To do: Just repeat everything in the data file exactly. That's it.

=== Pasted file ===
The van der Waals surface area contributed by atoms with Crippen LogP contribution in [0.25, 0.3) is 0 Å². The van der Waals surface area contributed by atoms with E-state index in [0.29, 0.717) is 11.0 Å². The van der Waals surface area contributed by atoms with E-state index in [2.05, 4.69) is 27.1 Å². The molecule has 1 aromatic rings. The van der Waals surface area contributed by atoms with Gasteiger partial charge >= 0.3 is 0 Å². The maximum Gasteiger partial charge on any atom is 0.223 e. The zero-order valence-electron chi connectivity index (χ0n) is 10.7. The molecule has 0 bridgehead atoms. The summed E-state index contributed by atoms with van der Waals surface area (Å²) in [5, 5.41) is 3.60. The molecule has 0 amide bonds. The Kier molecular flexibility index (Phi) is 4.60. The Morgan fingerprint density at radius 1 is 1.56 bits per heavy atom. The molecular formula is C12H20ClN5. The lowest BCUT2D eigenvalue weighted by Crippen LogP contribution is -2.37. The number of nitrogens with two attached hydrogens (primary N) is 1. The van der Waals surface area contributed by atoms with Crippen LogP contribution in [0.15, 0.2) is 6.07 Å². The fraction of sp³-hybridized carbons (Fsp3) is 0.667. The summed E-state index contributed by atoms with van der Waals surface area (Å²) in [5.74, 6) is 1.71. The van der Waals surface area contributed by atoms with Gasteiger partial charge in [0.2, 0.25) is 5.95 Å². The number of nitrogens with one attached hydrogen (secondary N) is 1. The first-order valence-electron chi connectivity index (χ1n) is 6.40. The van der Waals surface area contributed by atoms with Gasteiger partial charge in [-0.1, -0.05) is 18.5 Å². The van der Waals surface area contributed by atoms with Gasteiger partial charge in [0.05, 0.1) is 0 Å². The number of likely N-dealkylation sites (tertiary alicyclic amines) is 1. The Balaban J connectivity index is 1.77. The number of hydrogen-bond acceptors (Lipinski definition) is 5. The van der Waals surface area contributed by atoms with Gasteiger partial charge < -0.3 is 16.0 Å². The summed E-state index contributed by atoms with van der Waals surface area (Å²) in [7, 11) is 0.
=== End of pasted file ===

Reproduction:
The van der Waals surface area contributed by atoms with Crippen LogP contribution in [0.25, 0.3) is 0 Å². The van der Waals surface area contributed by atoms with E-state index in [0.29, 0.717) is 11.0 Å². The van der Waals surface area contributed by atoms with E-state index in [2.05, 4.69) is 27.1 Å². The molecule has 1 aromatic rings. The van der Waals surface area contributed by atoms with Gasteiger partial charge >= 0.3 is 0 Å². The maximum Gasteiger partial charge on any atom is 0.223 e. The zero-order valence-electron chi connectivity index (χ0n) is 10.7. The molecule has 0 bridgehead atoms. The summed E-state index contributed by atoms with van der Waals surface area (Å²) in [5, 5.41) is 3.60. The molecule has 0 amide bonds. The Kier molecular flexibility index (Phi) is 4.60. The Morgan fingerprint density at radius 1 is 1.56 bits per heavy atom. The molecular formula is C12H20ClN5. The lowest BCUT2D eigenvalue weighted by Crippen LogP contribution is -2.37. The number of nitrogens with two attached hydrogens (primary N) is 1. The van der Waals surface area contributed by atoms with Crippen LogP contribution in [0.15, 0.2) is 6.07 Å². The fraction of sp³-hybridized carbons (Fsp3) is 0.667. The summed E-state index contributed by atoms with van der Waals surface area (Å²) in [5.74, 6) is 1.71. The van der Waals surface area contributed by atoms with Gasteiger partial charge in [0.2, 0.25) is 5.95 Å². The number of nitrogens with one attached hydrogen (secondary N) is 1. The first-order valence-electron chi connectivity index (χ1n) is 6.40. The van der Waals surface area contributed by atoms with Gasteiger partial charge in [-0.1, -0.05) is 18.5 Å². The van der Waals surface area contributed by atoms with Gasteiger partial charge in [0.05, 0.1) is 0 Å². The number of likely N-dealkylation sites (tertiary alicyclic amines) is 1. The Balaban J connectivity index is 1.77. The number of hydrogen-bond acceptors (Lipinski definition) is 5. The van der Waals surface area contributed by atoms with Gasteiger partial charge < -0.3 is 16.0 Å². The summed E-state index contributed by atoms with van der Waals surface area (Å²) in [7, 11) is 0.